I may have mentioned before that I use an app called Timehop. It cleverly collects photos and posts from Facebook, Instagram, Twitter and other social media platforms, and serves them up to me as an account of what I was up to on this day over the last ten or so years.

Mostly, Timehop is a source of great joy. It shows photos of lovely family and friends moments, exciting things happening at work and our travels. Or it shares tweets that make no sense in isolation, but if I click on link, am taken back to long-forgotten discussions that made complete sense at the time. It’s fun and each day, makes me smile a I remember some pretty great moments.

But around this time each year, I am reminded of what was going on a the end of July 2013. And I don’t smile fondly. Because it remains one of the most difficult times of my life, and remembering it so clearly stirs up a lot of sadness.

This time five years ago, I had miscarried a much-wanted baby. The miscarriage (and D & C) happened while we were on holidays in New York, but I needed another surgery once I returned home.

Had the pregnancy gone to plan, there would be a little four year old in our life. I can’t really imagine it, to be honest. I think of everything that has happened since July 2013 and wonder how different life would be today if there was a little one running around. We’d be thinking about a school start in the new year and all that comes with it.

But, life doesn’t always go to plan. This particular derailment can’t really be explained – it was just one of those things. Twenty years of diabetes has taught me that there will be occasions where I will face curve balls. Sometimes over and over again. But even with the understanding that diabetes brings about expecting the unexpected, there is little solace in dealing with pregnancy loss.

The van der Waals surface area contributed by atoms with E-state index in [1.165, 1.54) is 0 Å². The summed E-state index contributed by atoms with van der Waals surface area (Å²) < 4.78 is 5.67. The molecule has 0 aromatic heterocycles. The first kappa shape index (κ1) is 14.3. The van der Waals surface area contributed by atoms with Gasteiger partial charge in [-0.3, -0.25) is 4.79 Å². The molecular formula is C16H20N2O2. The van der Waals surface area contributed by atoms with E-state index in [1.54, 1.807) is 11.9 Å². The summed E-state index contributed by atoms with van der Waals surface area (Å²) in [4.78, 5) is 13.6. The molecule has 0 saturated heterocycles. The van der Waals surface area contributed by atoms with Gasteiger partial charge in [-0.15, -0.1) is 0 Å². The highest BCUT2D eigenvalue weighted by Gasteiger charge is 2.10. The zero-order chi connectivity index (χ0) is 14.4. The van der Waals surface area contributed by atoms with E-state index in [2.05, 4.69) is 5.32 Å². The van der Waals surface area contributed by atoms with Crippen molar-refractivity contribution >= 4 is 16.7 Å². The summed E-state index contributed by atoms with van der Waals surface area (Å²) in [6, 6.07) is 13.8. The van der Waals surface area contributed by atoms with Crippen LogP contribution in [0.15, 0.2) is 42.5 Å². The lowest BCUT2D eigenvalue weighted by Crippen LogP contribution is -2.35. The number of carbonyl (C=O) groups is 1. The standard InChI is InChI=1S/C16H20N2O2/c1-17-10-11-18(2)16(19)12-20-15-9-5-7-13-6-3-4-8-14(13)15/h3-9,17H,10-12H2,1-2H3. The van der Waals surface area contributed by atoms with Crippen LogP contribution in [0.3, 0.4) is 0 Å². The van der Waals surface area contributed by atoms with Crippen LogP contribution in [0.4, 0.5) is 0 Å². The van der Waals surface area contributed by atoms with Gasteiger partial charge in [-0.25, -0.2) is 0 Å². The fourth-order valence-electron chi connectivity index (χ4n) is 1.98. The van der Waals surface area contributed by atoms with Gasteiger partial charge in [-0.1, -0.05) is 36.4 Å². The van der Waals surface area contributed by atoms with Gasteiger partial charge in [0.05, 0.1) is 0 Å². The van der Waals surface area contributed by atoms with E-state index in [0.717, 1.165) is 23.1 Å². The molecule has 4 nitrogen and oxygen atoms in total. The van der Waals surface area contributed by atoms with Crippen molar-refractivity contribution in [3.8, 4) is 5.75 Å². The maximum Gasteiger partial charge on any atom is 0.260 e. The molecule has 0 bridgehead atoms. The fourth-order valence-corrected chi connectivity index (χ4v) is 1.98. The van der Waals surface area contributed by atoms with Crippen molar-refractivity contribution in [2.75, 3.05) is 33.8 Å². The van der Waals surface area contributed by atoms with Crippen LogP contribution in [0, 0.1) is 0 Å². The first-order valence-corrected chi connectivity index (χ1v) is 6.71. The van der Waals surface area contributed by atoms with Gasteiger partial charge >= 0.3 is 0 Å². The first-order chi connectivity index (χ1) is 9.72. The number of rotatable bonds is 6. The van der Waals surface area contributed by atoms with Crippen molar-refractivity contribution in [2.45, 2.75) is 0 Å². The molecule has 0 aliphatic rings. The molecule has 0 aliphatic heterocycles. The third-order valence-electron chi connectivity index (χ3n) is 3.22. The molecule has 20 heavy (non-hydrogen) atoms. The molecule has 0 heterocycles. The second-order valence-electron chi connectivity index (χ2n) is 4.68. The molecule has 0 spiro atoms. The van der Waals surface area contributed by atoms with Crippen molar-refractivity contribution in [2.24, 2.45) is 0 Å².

It’s five years ago now. It feels as though a lifetime has passed. And at the same time, it feels no more than a baby’s heartbeat ago.

I like to celebrate anniversaries. Diaversaries are given the fanfare they deserve around our place, with high fives and pats on the back as another year of dealing with diabetes is ticked off an imaginary calendar.

This anniversary doesn’t get celebrated. But it does get acknowledged.  This week, I’ve been imagining four year olds who remind me of our darling girl when she was a cheeky four year old. But I know this one would have had a personality all of its own, and been a force to reckon with in different ways. And I am thinking about what life would like with two kids, and how our daughter would have adjusted having a younger sibling following her around. I wonder how our house would breathe differently, reflecting a little one’s existing, picture books that have been put up on high shelves once again scattered around the floor.

These thoughts do make me smile.

But my smile when I think of these things is not a happy smile. It is a smile of regret, loss and grief.

I will buy some white flowers for the kitchen table today, and watch them as they bloom. And remember. Remember the time when I thought that we would be bringing home the baby growing inside me to add to – and complete – our little family. And how sad I am that we never did get to meet.